the thread wall in ‘notions central’

Anyone in Houston would love to have the views designed into this building. Walls of windows surround this end of the department. One of the most colorful spots in the costume area is called ‘notions central.’ Here you will find trimmings, buttons, beads, and spools of thread in every color imaginable. ‘Onie’ White, wardrobe volunteer, shared her bead story with our group. During a rehearsal for Marie one small area of beading broke loose from one of the costumes scattering the beads across the stage floor—a potential safety hazard for the dancers. Onie was given the job of removing all the beading from the costume so the beads could be reattached in a more secure manner. By the time she finished her job, the beads filled a large hat box. Everything on stage is larger than life.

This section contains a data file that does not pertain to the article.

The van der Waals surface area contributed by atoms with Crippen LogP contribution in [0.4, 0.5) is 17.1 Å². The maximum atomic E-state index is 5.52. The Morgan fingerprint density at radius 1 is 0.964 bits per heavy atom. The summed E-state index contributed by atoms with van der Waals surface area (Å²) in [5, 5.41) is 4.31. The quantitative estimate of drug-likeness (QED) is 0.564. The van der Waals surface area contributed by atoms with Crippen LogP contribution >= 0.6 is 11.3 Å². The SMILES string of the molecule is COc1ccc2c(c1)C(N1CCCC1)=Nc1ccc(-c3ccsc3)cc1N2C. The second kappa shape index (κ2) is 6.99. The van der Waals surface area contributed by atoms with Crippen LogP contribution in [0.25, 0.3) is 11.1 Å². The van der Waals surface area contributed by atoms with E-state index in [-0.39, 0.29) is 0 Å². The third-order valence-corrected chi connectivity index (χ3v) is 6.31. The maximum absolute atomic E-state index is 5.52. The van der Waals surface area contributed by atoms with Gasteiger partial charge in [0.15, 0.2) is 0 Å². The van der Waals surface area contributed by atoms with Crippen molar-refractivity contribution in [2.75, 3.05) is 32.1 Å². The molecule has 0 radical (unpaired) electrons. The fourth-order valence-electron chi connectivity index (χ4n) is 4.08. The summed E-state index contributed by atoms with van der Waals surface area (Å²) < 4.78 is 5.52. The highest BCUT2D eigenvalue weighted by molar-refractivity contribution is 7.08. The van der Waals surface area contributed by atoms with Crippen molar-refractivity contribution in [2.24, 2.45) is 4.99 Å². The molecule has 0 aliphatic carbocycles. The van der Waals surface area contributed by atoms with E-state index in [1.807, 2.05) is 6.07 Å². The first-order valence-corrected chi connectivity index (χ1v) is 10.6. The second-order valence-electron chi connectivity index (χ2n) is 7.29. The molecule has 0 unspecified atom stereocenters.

Cutting and sewing requires light and power. The wardrobe department has power brought into the room from the floor and the ceiling. Several outlet locations are necessary to run the commercial sewing machines and irons. Here is where Laura says the design could have been improved. If the electrical outlets in the ceiling had been installed on tracks, the space would be more versatile. I don’t think anyone is complaining about that one small error in design. Scraps of thread and run away pins are always a safety concern so no slippery floor tiles in the wardrobe—concrete floors throughout. AFA Code requires one dressing room be handicap accessible, and fatigue mats are standard equipment in every dressing room since dancers can’t stand still for 
longer than 15 minutes per fitting. That must be a union rule.

 theatrical wardrobe cabinet